Colorful with children’s clothing, hard on business and with fans all over the world

Willem Olsthoorn in 2003
Photo Merlin Doomernik

“Close to the soul of Oilily,” said Willem Olsthoorn a few weeks ago about the new children’s collection of the brand that he had set up with his wife Marieke in the 1960s and which he had always owned for six years. According to Olsthoorn, Oilily stood for cheerful and colorful. “So no boring black rags, as he called it,” said Stephan van Kruisselberge, the current CEO of Oilily, who showed him the images.

Olsthoorn died in the early morning of July 1 at the age of 81 from complications that arose after he got shingles in February. In recent years, he had a relationship with Marieke’s sister, who passed away in 2013.

“Willem was a sweet, charming man,” says fashion designer Nico Verhey, who worked for him for ten years and then remained friends with him. “Except when it came to business. Then he was rock hard. ” “My father’s winged saying for us was always: the sky is the limit”Says his daughter Brecht, one of his four children. “And of course he put that into practice himself. He saw no obstacles. ”

William, Harry, Madonna

Oilily, which is best known for children’s clothing, is one of the greatest Dutch fashion successes. In the 1980s and 1990s, it was located in thousands of outlets around the world, including dozens of Oilily stores, and had an international fan club with 55,000 members. The English princes William and Harry walked in, the children of Madonna and Michael Jackson, the youngest daughter of the Huxtables in The Cosby Show, the youthful singers of Children for Children; Oilily sponsored the song program.

One of Oilily’s biggest hits was a flared jacket with knitted cuffs that stayed in the collection for twelve years. In the 1980s, a teacher called the headquarters in Alkmaar: as many as fifteen of those coats were hanging in front of her class in the hallway, she had no idea who was who. Couldn’t they find a solution to that?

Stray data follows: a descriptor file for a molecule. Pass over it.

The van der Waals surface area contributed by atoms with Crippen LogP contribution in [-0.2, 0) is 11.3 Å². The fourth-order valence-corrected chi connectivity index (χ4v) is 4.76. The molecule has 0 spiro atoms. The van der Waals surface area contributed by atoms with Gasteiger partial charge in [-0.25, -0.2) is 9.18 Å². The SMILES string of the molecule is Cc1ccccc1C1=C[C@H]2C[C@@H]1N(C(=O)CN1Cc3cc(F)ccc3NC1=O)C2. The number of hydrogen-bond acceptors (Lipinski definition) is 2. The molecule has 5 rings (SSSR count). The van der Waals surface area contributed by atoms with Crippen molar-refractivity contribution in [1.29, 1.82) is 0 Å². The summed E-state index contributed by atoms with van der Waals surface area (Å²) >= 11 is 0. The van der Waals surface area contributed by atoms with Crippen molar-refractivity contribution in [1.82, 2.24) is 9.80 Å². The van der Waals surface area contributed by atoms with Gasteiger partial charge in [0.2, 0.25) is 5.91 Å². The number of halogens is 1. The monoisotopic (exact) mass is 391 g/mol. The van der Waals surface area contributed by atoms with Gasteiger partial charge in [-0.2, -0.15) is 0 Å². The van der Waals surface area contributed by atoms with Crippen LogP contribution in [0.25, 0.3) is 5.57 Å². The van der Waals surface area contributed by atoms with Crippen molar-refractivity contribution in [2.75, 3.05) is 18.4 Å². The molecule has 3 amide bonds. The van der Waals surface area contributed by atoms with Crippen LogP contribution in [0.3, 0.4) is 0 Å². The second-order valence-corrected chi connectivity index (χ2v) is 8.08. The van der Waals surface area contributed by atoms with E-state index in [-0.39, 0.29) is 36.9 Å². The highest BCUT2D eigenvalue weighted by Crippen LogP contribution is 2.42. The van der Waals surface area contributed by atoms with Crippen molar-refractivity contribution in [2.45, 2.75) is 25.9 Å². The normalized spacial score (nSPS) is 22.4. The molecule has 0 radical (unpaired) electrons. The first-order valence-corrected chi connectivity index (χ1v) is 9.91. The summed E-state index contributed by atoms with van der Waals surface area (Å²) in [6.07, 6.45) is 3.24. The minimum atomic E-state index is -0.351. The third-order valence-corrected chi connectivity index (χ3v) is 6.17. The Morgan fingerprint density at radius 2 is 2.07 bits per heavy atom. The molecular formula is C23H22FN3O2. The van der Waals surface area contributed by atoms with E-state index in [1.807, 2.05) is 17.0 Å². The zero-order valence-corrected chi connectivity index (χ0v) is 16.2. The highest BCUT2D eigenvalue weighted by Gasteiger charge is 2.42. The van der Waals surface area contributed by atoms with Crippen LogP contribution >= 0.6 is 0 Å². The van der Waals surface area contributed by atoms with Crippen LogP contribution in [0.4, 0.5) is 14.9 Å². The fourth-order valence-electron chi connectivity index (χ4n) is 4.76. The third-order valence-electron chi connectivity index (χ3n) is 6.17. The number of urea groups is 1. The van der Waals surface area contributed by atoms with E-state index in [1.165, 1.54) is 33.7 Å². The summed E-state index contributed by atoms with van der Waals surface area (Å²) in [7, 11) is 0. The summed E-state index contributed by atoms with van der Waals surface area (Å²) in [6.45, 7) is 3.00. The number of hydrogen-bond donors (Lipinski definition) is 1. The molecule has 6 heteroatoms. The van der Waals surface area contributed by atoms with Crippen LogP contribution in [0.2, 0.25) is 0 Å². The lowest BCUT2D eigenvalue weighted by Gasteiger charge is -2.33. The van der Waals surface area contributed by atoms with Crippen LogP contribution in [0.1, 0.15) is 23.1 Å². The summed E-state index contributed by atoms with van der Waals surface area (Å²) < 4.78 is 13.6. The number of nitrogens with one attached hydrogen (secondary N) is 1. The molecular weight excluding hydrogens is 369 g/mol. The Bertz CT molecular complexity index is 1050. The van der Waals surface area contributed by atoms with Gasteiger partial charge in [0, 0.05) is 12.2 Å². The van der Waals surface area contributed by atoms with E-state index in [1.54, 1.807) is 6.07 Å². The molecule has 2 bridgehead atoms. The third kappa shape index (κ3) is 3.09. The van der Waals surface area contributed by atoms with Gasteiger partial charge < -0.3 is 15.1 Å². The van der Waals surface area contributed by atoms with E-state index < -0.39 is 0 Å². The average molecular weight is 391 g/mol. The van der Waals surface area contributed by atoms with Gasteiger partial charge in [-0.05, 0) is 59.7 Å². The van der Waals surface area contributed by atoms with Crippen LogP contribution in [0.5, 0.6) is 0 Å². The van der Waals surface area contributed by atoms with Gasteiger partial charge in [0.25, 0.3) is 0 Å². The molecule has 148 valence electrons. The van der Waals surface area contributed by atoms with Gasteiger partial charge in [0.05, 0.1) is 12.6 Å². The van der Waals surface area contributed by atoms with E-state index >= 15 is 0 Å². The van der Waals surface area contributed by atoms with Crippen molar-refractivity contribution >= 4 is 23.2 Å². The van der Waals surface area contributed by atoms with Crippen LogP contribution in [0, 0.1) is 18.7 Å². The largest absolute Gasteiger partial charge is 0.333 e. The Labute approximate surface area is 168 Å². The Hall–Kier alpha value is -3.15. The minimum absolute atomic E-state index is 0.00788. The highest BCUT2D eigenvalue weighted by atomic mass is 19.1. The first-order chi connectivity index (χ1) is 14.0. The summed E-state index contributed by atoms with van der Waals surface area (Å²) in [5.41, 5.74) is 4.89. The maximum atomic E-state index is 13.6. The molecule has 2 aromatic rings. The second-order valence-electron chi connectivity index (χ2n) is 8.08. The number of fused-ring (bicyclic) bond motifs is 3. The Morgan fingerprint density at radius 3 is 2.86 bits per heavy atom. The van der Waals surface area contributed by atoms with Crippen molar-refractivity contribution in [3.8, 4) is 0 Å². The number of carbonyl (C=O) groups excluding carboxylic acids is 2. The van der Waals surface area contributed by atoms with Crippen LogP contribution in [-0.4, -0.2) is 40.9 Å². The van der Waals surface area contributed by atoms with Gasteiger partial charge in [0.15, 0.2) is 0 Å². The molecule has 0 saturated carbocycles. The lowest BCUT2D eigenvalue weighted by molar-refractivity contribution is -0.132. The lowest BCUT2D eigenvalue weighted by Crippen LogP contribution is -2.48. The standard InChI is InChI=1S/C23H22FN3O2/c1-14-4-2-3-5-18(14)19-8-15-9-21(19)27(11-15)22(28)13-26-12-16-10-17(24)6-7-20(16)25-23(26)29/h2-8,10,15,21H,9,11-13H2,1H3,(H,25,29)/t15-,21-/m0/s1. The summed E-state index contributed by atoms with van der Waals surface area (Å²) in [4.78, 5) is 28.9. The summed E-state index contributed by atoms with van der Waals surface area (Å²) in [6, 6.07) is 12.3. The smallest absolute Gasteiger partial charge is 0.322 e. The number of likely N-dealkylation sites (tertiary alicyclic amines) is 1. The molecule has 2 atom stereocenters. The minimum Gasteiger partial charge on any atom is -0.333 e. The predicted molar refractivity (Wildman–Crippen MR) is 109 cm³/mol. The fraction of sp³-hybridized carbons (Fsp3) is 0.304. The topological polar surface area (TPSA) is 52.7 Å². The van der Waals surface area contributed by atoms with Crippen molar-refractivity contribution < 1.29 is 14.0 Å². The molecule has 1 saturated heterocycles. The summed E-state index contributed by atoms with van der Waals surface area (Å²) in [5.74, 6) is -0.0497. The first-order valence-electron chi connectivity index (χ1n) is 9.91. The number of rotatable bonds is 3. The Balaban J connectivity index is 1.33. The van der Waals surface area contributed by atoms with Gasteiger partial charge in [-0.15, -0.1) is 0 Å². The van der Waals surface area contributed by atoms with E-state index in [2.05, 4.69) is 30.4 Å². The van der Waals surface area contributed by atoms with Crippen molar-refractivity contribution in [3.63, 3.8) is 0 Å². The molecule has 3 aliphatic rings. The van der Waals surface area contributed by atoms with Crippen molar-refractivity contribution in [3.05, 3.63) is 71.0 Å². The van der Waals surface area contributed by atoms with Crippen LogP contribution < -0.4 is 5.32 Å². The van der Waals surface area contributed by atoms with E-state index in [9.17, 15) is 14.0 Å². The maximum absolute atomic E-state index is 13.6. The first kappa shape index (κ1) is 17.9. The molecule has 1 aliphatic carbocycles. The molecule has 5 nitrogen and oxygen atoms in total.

Willem Olsthoorn was born in Velsen in 1938, where his parents sold dust coats. He was the oldest of nine, “more of a father to the youngest than their own father,” says Brecht Olsthoorn. “He was a real pater familias, also for his employees.”

Higher Textile School in Tilburg

After graduating from the Hogere Textielschool in Tilburg, Olsthoorn started trading hairdressing aprons and nylon baby jackets in 1963. In 1966, together with Marieke, who was trained as a drawing and textile teacher, he started a children’s brand, initially called Olly, Olsthoorn’s nickname. She was responsible for the design, he was responsible for the business side.

Olly stood out for its colors derived from international folklore – fuchsia, red, purple blue – and designs, and because, unlike other brands, it did not make mini versions of adult fashion, but clothes designed especially for children, with corresponding proportions and comfort. The fact that the brand started producing women’s fashion in the late 1980s was because adult women began to squeeze into children’s sizes.

Sales declined in the late 1990s. In 2003 Olsthoorn sold a majority share to ABN Amro and a venture capital group. Marieke Olsthoorn had already withdrawn before that. When Oilily went bankrupt in 2009, despite the success of licensed flowered bags, Olsthoorn bought back his shares. In 2016, the company had a debt of four million euros with him. During a remediation round, his daughter Sophie (part of the management team) and her husband Gijs de Kogel (marketing manager) were also fired. Sophie Olsthoorn and De Kogel filed a lawsuit, which they lost. The lawsuit was painful for Olsthoorn, Verhey says. “When I said how sorry I was, he said he didn’t want to talk about it.” According to Brecht Olsthoorn, who still works at Oilily like her husband, Willem Olsthoorn made attempts to make amends until the end.

Two weeks ago, Van Kruisselberge still drank coffee at Olsthoorn’s home. They talked about good food and Italy, two things Olsthoorns loved.


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